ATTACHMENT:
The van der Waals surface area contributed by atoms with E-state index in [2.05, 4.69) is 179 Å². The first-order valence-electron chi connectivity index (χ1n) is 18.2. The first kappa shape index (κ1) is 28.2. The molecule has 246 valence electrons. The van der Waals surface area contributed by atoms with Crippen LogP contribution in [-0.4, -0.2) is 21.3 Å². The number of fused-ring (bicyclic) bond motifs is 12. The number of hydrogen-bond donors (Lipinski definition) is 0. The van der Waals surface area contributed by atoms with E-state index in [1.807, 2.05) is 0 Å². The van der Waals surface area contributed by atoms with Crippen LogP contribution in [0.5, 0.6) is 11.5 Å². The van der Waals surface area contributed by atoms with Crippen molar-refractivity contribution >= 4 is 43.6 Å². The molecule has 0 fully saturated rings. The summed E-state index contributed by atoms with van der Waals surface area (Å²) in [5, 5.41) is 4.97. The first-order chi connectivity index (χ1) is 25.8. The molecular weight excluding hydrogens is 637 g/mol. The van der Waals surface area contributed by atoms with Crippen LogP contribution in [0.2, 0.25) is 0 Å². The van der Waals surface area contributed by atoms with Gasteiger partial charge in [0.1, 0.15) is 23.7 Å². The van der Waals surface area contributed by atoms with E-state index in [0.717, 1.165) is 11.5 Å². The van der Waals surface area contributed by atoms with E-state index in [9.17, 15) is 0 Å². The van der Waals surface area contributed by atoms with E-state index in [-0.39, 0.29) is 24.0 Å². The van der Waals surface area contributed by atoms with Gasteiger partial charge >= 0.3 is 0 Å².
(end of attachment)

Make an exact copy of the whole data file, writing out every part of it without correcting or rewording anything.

The van der Waals surface area contributed by atoms with E-state index in [2.05, 4.69) is 179 Å². The first-order valence-electron chi connectivity index (χ1n) is 18.2. The first kappa shape index (κ1) is 28.2. The molecule has 246 valence electrons. The van der Waals surface area contributed by atoms with Crippen LogP contribution in [-0.4, -0.2) is 21.3 Å². The number of fused-ring (bicyclic) bond motifs is 12. The number of hydrogen-bond donors (Lipinski definition) is 0. The van der Waals surface area contributed by atoms with E-state index in [1.807, 2.05) is 0 Å². The van der Waals surface area contributed by atoms with Crippen LogP contribution in [0.5, 0.6) is 11.5 Å². The van der Waals surface area contributed by atoms with Crippen molar-refractivity contribution >= 4 is 43.6 Å². The molecule has 0 fully saturated rings. The summed E-state index contributed by atoms with van der Waals surface area (Å²) in [5, 5.41) is 4.97. The first-order chi connectivity index (χ1) is 25.8. The molecular weight excluding hydrogens is 637 g/mol. The van der Waals surface area contributed by atoms with Crippen LogP contribution in [0.2, 0.25) is 0 Å². The van der Waals surface area contributed by atoms with Gasteiger partial charge in [0.1, 0.15) is 23.7 Å². The van der Waals surface area contributed by atoms with E-state index in [0.717, 1.165) is 11.5 Å². The van der Waals surface area contributed by atoms with E-state index in [9.17, 15) is 0 Å². The van der Waals surface area contributed by atoms with E-state index in [-0.39, 0.29) is 24.0 Å². The van der Waals surface area contributed by atoms with Gasteiger partial charge >= 0.3 is 0 Å².